Does anything exist?

“Do Mountains Exist? Towards an Ontology of Landforms” focuses on geospatial ontology creation and some of the main issues within this field. The main problem with answering the question “do mountains exist?” lies in the absence of bona fide boundaries for mountains. Moreover, the variety of definitions for “mountains” within different cultures adds to the difficulty of describing them. To properly define mountains, one must take into consideration multiple perspectives, including environmental boundaries (e.g. biomes and drainage basins).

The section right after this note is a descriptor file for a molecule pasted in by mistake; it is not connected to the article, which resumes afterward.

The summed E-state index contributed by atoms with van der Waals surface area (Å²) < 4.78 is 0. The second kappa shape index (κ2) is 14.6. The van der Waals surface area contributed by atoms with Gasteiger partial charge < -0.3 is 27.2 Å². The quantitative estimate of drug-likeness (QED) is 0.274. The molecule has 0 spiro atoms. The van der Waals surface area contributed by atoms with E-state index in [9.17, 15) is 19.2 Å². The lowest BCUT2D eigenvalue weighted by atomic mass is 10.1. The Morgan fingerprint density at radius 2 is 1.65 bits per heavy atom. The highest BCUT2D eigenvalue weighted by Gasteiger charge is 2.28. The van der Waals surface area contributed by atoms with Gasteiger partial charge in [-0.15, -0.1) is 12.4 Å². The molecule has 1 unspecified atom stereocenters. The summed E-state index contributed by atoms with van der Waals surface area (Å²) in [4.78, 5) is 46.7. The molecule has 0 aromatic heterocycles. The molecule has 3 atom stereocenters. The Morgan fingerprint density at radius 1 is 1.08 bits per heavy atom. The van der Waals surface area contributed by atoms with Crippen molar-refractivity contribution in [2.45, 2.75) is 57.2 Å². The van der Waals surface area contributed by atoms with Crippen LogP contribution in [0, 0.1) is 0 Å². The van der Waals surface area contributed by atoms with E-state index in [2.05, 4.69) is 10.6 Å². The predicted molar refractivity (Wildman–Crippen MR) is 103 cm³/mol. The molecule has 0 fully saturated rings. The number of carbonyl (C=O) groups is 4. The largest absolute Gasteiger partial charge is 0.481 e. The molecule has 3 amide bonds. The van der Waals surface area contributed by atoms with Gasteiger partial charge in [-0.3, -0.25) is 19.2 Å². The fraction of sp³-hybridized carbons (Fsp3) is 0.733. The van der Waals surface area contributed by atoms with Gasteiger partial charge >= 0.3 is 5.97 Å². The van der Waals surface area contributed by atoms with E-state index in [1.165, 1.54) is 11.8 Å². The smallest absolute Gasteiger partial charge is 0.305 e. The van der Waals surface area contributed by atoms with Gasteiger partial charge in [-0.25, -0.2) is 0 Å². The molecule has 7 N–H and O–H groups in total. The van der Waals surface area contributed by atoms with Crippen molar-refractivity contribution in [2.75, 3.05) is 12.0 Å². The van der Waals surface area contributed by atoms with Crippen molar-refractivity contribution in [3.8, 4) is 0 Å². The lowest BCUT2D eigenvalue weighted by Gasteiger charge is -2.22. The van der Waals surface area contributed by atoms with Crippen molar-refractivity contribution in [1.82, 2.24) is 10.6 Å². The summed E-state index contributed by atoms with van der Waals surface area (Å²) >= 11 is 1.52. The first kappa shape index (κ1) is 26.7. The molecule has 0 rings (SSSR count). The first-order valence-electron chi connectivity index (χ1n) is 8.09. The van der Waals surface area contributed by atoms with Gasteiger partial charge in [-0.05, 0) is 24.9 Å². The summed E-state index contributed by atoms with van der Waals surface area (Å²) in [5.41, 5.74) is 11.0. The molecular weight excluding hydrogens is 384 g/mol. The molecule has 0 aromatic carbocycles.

One of the problems I had with this paper is that it does not delve into the importance of ontologies for GIS. “It is designed to provide computationally tractable, robust, neutral frameworks within which data deriving from different sources can be rendered intercommunicable”. This raises an issue that I had never fully considered. How can two individuals use the same dataset and be expected to come up with comparable results, if the data is not fully defined. This can cause issues within one research group, but is even more problematic if a researcher is using secondary data and cannot ask the original researcher for supplementary information. In this sense, ontologies serve to standardize concepts and allow for seamless exchange of information and knowledge. However, can concepts each have a single ontology? This seems impossible, considering the cultural and temporal implications of understanding and knowledge.



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